Reagan Roundtable – The Lightweight

I am very much looking forward to the contributions that we will be getting here on the Reagan Roundtable. I am sure there will be some excellent reading to come.

I am without a doubt an intellectual lightweight when it comes to the topic and this entry will no doubt be one of the weakest of the Reagan Roundtable, but I did live through the time and would like to share a few thoughts.

I was 12 when Reagan got elected and the one thing that I noticed right off the bat was that it was “cool” to be an American again. Flags started to be flown more. Reagan told us repeatedly that yes, things were hosed up, but that was OK. We were Americans and we could fix it. We could fix anything. It was OK to like God. It was good to salute our military members.

We were going to take on the Russians and win. I remember asking my dad when I was a young boy if the Russians would blow us up. He always himmed and hawed with his answers. I asked him the same thing after Reagan got elected. My dad said “no way”. “Reagan won’t mess around with them.”

When Reagan was elected, my dad was struggling with his business. He would make his payments but interest rates were so high that he was going in the hole. By the time Reagan was gone and in the aftermath, things were calmed down and his business was doing very well and is to this day. He still thanks Reagan for that. It may or may not be true, but that is what he thinks and so be it.

Reagan was the last president and the only one in my short 42 years on this earth that I was proud to have. I have a picture of him hanging on a wall in my office.

I took off work to watch his services when he died. I also cried a bit. I don’t cry very often. I will probably take a few minutes today to thank him in private.

Well, that is my short personal story, I will make room now for the other contributors and panel members to dig much deeper than my post.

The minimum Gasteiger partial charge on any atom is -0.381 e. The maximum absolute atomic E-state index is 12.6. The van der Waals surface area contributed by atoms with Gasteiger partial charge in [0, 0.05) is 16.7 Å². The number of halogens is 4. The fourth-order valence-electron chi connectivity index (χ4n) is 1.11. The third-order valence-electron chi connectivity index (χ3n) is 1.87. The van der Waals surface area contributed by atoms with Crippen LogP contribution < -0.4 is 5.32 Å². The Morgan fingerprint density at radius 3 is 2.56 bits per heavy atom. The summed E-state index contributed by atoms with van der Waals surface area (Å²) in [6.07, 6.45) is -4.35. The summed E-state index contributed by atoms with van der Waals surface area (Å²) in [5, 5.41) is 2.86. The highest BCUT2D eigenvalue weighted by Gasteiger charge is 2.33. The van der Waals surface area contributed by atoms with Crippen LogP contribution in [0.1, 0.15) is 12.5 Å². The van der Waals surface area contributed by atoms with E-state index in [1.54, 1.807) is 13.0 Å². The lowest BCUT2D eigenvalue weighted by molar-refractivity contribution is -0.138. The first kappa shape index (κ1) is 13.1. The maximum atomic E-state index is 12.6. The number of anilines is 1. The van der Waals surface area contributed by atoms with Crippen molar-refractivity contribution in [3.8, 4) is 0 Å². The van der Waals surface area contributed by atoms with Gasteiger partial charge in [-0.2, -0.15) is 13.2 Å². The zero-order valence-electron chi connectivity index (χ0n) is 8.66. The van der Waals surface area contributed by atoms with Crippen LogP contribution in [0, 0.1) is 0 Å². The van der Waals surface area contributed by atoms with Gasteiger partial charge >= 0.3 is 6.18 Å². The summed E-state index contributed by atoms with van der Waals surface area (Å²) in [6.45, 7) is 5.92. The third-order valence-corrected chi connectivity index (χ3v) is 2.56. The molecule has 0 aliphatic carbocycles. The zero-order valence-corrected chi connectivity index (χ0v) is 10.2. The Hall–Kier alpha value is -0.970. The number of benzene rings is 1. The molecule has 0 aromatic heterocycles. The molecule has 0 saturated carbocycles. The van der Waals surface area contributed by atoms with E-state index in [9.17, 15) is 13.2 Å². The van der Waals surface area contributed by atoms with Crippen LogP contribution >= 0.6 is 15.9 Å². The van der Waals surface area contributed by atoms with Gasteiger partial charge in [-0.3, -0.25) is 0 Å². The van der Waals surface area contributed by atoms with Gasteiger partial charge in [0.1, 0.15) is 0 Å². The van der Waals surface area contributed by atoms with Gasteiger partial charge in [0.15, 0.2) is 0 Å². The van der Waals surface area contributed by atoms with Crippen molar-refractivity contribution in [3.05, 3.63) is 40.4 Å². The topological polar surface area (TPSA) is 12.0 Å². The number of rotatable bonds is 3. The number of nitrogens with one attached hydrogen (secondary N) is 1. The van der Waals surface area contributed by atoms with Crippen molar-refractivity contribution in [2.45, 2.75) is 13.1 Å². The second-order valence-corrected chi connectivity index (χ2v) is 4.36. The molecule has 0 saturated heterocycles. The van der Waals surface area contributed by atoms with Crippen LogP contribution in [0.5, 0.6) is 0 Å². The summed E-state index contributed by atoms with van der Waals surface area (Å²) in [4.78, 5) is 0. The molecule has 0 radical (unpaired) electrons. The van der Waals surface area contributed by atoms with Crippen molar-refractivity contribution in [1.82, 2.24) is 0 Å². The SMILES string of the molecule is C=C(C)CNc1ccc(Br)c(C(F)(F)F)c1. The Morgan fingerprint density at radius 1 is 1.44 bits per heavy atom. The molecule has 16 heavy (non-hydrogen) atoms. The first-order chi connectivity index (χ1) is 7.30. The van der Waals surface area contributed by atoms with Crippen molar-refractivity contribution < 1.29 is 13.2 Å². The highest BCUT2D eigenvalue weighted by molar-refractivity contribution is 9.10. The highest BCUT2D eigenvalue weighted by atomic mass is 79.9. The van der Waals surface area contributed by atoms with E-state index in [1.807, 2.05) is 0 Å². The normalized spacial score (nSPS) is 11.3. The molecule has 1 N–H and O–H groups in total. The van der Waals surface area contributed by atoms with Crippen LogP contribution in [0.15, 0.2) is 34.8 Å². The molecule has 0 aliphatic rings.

7 thoughts on “Reagan Roundtable – The Lightweight”

  1. “I was 12 when Reagan got elected and the one thing that I noticed right off the bat was that it was “cool” to be an American again”

    I remember this shift too. We’re about the same age and the 70’s had not been kind to the US – a very depressing period, psychologically and economically. Reagan helped bring a change of spirit about, but also benefitted from it tremendously. It was one reason Reagan’s political clout ran deep even in a Democratically controlled House of Reps, where he regualrly had a quarter or a third of Democrats voting with the Republicans. Sometimes more.

  2. Zen – the 70’s were a very punishing time to be an American, I agree. When Reagan was elected it was a huge breath of fresh air even for me, just a kid at the time. I imagine it was even a bigger moment for adults.

  3. Dan – I love this sort of personal reflection. I think it’s the perfect thing to write.

    (A little later in the week I’ll contribute, and I think I will write about Nancy Reagan visiting my junior high school in 1982. Growing up in Iowa meant lots of visits by candidates, their spouses, and sometimes, first ladies :)

    Brian Lamb was interviewing Robert Sameulson and Robert Sameulson said something interesting: the economic growth of the 80s onward made our society a little bit, well, we took things for granted. We didn’t keep house well. We started off on the right foot and then just assumed economic growth happens no matter how little you tend the garden.)

    – Madhu

  4. Correlction to last paragraph: Brian Lamb was interviewing Robert Sameulson on C-SPAN….

    Again, touching Dan.

    – Madhu

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